R

Starting with R you recognize that you feel fear. You can do this by mentally naming that emotion “fear, fear“.

A

Once recognized move onto the A. Allow it to be, give it permission to be there. You can mentally say “yes OK“. Doing this may mean that the feeling gets stronger, and this is OK. For example anxiety may develop into a fullness of fear. This is OK. Allow the fear to express it self fully.

When allowing, you may have a sense that it feels too much for you to take. If you’re naming it “fear, fear”, and its too strong, then surrender yourself to it. Say: “alright, take me, kill me, I’ll die of this feeling of fear.”

Another example of where complications may come in at the Allow stage. If your first emotion was for example sadness, and you find difficulty allowing it due to the feeling that it is too much then again go back to R and recognize what you are feeling. This would be fear. Feelings can morph when going through this process, so stay fluid. Whatever is on top, start there.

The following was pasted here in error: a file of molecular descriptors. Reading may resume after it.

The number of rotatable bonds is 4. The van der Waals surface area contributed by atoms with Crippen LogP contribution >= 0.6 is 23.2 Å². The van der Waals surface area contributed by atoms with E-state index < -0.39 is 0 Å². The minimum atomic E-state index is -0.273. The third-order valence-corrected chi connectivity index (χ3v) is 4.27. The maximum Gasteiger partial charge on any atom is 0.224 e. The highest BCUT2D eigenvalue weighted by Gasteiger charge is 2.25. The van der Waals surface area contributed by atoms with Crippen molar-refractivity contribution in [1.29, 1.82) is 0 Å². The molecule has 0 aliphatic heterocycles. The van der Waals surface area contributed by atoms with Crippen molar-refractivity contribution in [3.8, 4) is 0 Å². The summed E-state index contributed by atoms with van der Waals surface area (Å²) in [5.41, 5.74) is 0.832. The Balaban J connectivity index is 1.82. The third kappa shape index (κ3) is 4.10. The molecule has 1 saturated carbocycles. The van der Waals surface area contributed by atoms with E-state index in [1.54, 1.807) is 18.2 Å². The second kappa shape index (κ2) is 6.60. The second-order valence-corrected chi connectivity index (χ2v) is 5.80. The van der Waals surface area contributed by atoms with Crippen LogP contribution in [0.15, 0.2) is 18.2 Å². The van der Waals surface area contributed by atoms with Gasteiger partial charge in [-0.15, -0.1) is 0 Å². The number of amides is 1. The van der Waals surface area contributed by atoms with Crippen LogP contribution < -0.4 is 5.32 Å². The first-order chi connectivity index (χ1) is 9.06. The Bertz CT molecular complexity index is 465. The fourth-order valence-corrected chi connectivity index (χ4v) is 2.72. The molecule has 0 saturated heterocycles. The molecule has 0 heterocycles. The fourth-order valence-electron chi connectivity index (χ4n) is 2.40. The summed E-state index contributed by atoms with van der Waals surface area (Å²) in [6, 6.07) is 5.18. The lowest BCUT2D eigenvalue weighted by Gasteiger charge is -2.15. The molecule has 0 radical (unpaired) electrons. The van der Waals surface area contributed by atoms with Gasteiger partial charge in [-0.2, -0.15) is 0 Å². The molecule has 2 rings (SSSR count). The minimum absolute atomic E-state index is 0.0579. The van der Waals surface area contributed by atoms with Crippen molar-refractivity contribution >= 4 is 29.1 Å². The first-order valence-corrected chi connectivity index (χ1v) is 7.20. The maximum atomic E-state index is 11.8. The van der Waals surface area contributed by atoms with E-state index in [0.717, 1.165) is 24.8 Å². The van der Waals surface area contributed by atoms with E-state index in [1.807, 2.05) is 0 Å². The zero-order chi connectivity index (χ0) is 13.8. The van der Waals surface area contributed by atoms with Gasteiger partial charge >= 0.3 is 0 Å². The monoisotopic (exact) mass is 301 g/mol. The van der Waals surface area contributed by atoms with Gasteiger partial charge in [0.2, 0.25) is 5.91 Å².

I

After the R&A we begin to deepen attention by investigating with kindness.

Approach that feeling of fear as a curious and friendly explorer. This feeling is there for a reason and has something to show you. So go towards it and try to see what it is that is this fear made of.

N

Nurture is the approach to the investigation. Use a sense of friendliness and gentleness to investigate the felt sense of what’s going on.

Treat this feeling as a friend that is asking for your attention that needs your love. Sit down with the fear and take time to get to know it.

What’s the quality of the sensations?